1. 6.x-3.x includes/handlers.inc views_join
  2. 7.x-3.x includes/handlers.inc views_join

A function class to represent a join and create the SQL necessary to implement the join.

This is the Delegation pattern. If we had PHP5 exclusively, we would declare this an interface.

Extensions of this class can be used to create more interesting joins.

'join' definition:

  • table: table to join (right table)
  • field: field to join on (right field)
  • left_table: The table we join to
  • left_field: The field we join to
  • type: either LEFT (default) or INNER
  • extra: An array of extra conditions on the join. Each condition is either a string that's directly added, or an array of items:
  • - table: If not set, current table; if NULL, no table. If you specify a table in cached definition, Views will try to load from an existing alias. If you use realtime joins, it works better.
  • - field: Field or formula in formulas we can reference the right table by using %alias
  • operator: Defaults to =.
  • value: Must be set. If an array, operator will be defaulted to IN.
  • numeric: If true, the value will not be surrounded in quotes.
  • extra type: How all the extras will be combined. Either AND or OR. Defaults to AND.


Expanded class hierarchy of views_join

See also


Related topics


includes/handlers.inc, line 1584
Defines the various handler objects to help build and display views.

View source
class views_join {
  public $table = NULL;
  public $left_table = NULL;
  public $left_field = NULL;
  public $field = NULL;
  public $extra = NULL;
  public $type = NULL;
  public $definition = array();

   * Construct the views_join object.
  public function construct($table = NULL, $left_table = NULL, $left_field = NULL, $field = NULL, $extra = array(), $type = 'LEFT') {
    $this->extra_type = 'AND';
    if (!empty($table)) {
      $this->table = $table;
      $this->left_table = $left_table;
      $this->left_field = $left_field;
      $this->field = $field;
      $this->extra = $extra;
      $this->type = strtoupper($type);
    elseif (!empty($this->definition)) {

      // If no arguments, construct from definition. These four must exist or
      // it will throw notices.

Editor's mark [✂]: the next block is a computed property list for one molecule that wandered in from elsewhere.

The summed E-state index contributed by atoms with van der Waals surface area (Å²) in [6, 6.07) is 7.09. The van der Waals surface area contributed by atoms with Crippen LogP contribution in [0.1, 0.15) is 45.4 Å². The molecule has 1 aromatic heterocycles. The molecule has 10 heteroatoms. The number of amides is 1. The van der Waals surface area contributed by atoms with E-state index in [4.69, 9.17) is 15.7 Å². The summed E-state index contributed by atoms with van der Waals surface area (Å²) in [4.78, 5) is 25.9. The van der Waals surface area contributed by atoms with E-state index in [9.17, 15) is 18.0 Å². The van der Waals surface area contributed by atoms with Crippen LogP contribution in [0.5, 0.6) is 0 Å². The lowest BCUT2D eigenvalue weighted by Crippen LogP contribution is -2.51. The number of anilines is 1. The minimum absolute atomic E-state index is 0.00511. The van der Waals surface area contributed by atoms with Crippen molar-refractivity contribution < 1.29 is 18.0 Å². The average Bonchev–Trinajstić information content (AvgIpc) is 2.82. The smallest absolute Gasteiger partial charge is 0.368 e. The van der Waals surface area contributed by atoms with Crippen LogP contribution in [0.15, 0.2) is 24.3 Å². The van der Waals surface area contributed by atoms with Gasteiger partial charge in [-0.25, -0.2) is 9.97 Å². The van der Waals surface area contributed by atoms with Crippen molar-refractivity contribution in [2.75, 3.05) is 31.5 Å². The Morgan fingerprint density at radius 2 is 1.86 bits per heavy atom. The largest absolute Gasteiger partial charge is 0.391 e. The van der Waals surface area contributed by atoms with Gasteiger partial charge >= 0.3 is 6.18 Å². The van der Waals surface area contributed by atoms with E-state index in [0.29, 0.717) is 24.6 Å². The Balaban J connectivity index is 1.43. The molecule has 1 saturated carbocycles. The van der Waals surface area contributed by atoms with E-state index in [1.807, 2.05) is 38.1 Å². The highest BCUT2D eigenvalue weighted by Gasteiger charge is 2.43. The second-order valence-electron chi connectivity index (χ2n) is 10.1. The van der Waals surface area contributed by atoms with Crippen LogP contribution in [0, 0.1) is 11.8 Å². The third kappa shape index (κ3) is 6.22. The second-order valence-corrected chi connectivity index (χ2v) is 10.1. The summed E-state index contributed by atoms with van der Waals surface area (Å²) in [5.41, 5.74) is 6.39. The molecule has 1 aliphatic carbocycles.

$this->table = $this->definition['table'];
      $this->left_table = $this->definition['left_table'];
      $this->left_field = $this->definition['left_field'];
      $this->field = $this->definition['field'];
      if (!empty($this->definition['extra'])) {
        $this->extra = $this->definition['extra'];
      if (!empty($this->definition['extra type'])) {
        $this->extra_type = strtoupper($this->definition['extra type']);
      $this->type = !empty($this->definition['type']) ? strtoupper($this->definition['type']) : 'LEFT';

   * Build the SQL for the join this object represents.
   * When possible, try to use table alias instead of table names.
   * @param SelectQueryInterface $select_query
   *   An Implements SelectQueryInterface.
   * @param string $table
   *   The base table to join.
   * @param views_plugin_query $view_query
   *   The source query, Implements views_plugin_query.
  public function build_join($select_query, $table, $view_query) {
    if (empty($this->definition['table formula'])) {
      $right_table = $this->table;
    else {
      $right_table = $this->definition['table formula'];
    if ($this->left_table) {
      $left = $view_query
      $left_field = "{$left[<span class="php-string">'alias'</span>]}.{$this-&gt;<span class="php-function-or-constant property member-of-self">left_field</span>}";
    else {

      // This can be used if left_field is a formula or something. It should be
      // used only *very* rarely.
      $left_field = $this->left_field;
    $condition = "{$left_field} = {$table[<span class="php-string">'alias'</span>]}.{$this-&gt;<span class="php-function-or-constant property member-of-self">field</span>}";
    $arguments = array();

    // Tack on the extra.
    if (isset($this->extra)) {

      // If extra has been provided as string instead of an array, convert it
      // to an array.
      if (!is_array($this->extra)) {
        $this->extra = array(
      $extras = array();
      foreach ($this->extra as $info) {
        if (is_array($info)) {
          $extra = '';